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A Q meter is a device that tests certain properties of radio frequency circuits. Such devices specifically determine the Q, or quality factor, of circuits as part of routine testing. They have been largely supplanted by other electronic test equipment which records a broader spectrum of useful data for future reference by operators and technicians. It can be difficult to find a Q meter on the open market in many regions of the world.
The quality factor determines the performance of a circuit under use, and measures the damping of the circuit. Something with a high Q has relatively low energy loss, while low measurements indicate high energy loss. In a simple example, when someone hits a bell, it will resonate for several minutes after ringing, putting out progressively smaller waves. On the other hand, an unmolded pudding will only shake a few times after the bowl is jarred, losing energy quickly.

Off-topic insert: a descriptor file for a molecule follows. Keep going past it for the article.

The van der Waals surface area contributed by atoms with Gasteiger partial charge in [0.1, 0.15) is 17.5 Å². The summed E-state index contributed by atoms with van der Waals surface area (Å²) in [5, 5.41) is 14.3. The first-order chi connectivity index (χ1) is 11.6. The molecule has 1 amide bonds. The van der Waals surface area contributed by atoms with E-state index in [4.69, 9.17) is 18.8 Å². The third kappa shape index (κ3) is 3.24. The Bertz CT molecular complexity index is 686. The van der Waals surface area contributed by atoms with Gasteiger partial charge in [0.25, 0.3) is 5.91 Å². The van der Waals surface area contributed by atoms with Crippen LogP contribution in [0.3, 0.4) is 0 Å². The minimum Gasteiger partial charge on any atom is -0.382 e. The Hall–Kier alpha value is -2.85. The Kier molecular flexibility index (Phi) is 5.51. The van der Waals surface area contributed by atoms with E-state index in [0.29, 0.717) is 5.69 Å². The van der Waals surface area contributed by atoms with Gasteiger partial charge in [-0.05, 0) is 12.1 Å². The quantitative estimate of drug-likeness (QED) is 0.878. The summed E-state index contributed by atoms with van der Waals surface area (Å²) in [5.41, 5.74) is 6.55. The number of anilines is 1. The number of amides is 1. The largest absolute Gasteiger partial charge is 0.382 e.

Q meters attach to the equipment to measure its inductance, the amount of energy it can store, along with the resistance and conductance, showing how readily current moves through the circuit. All of this information can be used in a calculation to determine the quality factor. The device may perform this calculation for the user, or it may be necessary to manually do the math. Operators can use a Q meter with a variety of circuits on radios, televisions, and other radio frequency circuits.
These instruments typically provide a direct reading with gauges on the surface of the unit. If the readouts appear unusual, it may need to be calibrated, or it is possible there is a problem with the equipment that may need to be addressed. Technicians who use Q meters do need to maintain them carefully to ensure that all the connections remain sound and functional. This can help people avoid false or misleading measurements, as well as errors that may not be immediately detectable.
Other test equipment allows operators to collect more data. This can be useful to fully assess the properties of a circuit and to provide a complete picture of what is going on inside it. For this reason, the Q meter is not in widespread use. Some older models are still functional and can be used by people who cannot afford newer test equipment or who specifically want to use a Q meter. It is also possible to build one, using instructions found on sites online as well as in amateur radio and other electronics hobbyist publications.